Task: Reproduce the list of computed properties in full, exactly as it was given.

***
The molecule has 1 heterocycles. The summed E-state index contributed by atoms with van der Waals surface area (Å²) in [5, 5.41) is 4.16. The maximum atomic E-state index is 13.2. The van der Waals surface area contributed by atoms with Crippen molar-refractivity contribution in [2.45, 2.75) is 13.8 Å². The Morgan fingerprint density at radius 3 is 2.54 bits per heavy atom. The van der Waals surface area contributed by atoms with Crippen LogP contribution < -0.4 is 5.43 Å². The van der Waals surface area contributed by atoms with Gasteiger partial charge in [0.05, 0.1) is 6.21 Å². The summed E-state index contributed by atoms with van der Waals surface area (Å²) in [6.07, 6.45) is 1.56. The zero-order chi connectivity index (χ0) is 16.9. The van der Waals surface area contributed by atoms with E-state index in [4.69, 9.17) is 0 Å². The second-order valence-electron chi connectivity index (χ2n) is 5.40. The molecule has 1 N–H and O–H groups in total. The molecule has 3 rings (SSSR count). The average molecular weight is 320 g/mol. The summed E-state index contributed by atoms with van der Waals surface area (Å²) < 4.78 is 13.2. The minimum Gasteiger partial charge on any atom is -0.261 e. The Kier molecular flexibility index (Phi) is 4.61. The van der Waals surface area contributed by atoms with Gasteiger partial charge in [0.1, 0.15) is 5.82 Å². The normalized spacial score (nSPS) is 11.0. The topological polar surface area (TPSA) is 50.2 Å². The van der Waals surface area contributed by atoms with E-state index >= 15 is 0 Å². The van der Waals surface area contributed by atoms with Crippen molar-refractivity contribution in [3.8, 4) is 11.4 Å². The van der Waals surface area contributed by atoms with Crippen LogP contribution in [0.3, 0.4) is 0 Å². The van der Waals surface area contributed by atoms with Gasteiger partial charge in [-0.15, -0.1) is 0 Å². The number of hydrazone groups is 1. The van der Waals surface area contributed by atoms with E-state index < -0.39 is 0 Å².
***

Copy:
The molecule has 1 heterocycles. The summed E-state index contributed by atoms with van der Waals surface area (Å²) in [5, 5.41) is 4.16. The maximum atomic E-state index is 13.2. The van der Waals surface area contributed by atoms with Crippen molar-refractivity contribution in [2.45, 2.75) is 13.8 Å². The Morgan fingerprint density at radius 3 is 2.54 bits per heavy atom. The van der Waals surface area contributed by atoms with Crippen LogP contribution < -0.4 is 5.43 Å². The van der Waals surface area contributed by atoms with Gasteiger partial charge in [0.05, 0.1) is 6.21 Å². The summed E-state index contributed by atoms with van der Waals surface area (Å²) in [6.07, 6.45) is 1.56. The zero-order chi connectivity index (χ0) is 16.9. The van der Waals surface area contributed by atoms with E-state index in [4.69, 9.17) is 0 Å². The second-order valence-electron chi connectivity index (χ2n) is 5.40. The molecule has 1 N–H and O–H groups in total. The molecule has 3 rings (SSSR count). The average molecular weight is 320 g/mol. The summed E-state index contributed by atoms with van der Waals surface area (Å²) < 4.78 is 13.2. The minimum Gasteiger partial charge on any atom is -0.261 e. The Kier molecular flexibility index (Phi) is 4.61. The van der Waals surface area contributed by atoms with Gasteiger partial charge in [0.1, 0.15) is 5.82 Å². The normalized spacial score (nSPS) is 11.0. The topological polar surface area (TPSA) is 50.2 Å². The van der Waals surface area contributed by atoms with E-state index >= 15 is 0 Å². The van der Waals surface area contributed by atoms with Crippen molar-refractivity contribution in [3.8, 4) is 11.4 Å². The van der Waals surface area contributed by atoms with Crippen LogP contribution in [0.3, 0.4) is 0 Å². The van der Waals surface area contributed by atoms with Gasteiger partial charge in [-0.15, -0.1) is 0 Å². The number of hydrazone groups is 1. The van der Waals surface area contributed by atoms with E-state index < -0.39 is 0 Å².